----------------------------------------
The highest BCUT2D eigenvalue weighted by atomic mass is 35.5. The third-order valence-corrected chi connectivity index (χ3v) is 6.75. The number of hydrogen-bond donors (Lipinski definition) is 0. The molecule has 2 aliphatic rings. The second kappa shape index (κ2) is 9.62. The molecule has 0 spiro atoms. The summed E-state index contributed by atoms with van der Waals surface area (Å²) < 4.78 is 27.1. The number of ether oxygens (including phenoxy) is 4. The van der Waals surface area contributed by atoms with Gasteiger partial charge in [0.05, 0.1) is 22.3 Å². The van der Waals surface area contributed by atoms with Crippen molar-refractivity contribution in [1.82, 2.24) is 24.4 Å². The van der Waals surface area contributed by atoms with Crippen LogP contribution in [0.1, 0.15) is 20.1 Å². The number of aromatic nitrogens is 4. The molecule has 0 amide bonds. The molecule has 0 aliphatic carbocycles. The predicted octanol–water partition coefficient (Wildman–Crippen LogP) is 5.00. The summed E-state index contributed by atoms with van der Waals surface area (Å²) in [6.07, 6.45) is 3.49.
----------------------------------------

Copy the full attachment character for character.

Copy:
The highest BCUT2D eigenvalue weighted by atomic mass is 35.5. The third-order valence-corrected chi connectivity index (χ3v) is 6.75. The number of hydrogen-bond donors (Lipinski definition) is 0. The molecule has 2 aliphatic rings. The second kappa shape index (κ2) is 9.62. The molecule has 0 spiro atoms. The summed E-state index contributed by atoms with van der Waals surface area (Å²) < 4.78 is 27.1. The number of ether oxygens (including phenoxy) is 4. The van der Waals surface area contributed by atoms with Gasteiger partial charge in [0.05, 0.1) is 22.3 Å². The van der Waals surface area contributed by atoms with Crippen molar-refractivity contribution in [1.82, 2.24) is 24.4 Å². The van der Waals surface area contributed by atoms with Crippen LogP contribution in [0.1, 0.15) is 20.1 Å². The number of aromatic nitrogens is 4. The molecule has 0 amide bonds. The molecule has 0 aliphatic carbocycles. The predicted octanol–water partition coefficient (Wildman–Crippen LogP) is 5.00. The summed E-state index contributed by atoms with van der Waals surface area (Å²) in [6.07, 6.45) is 3.49.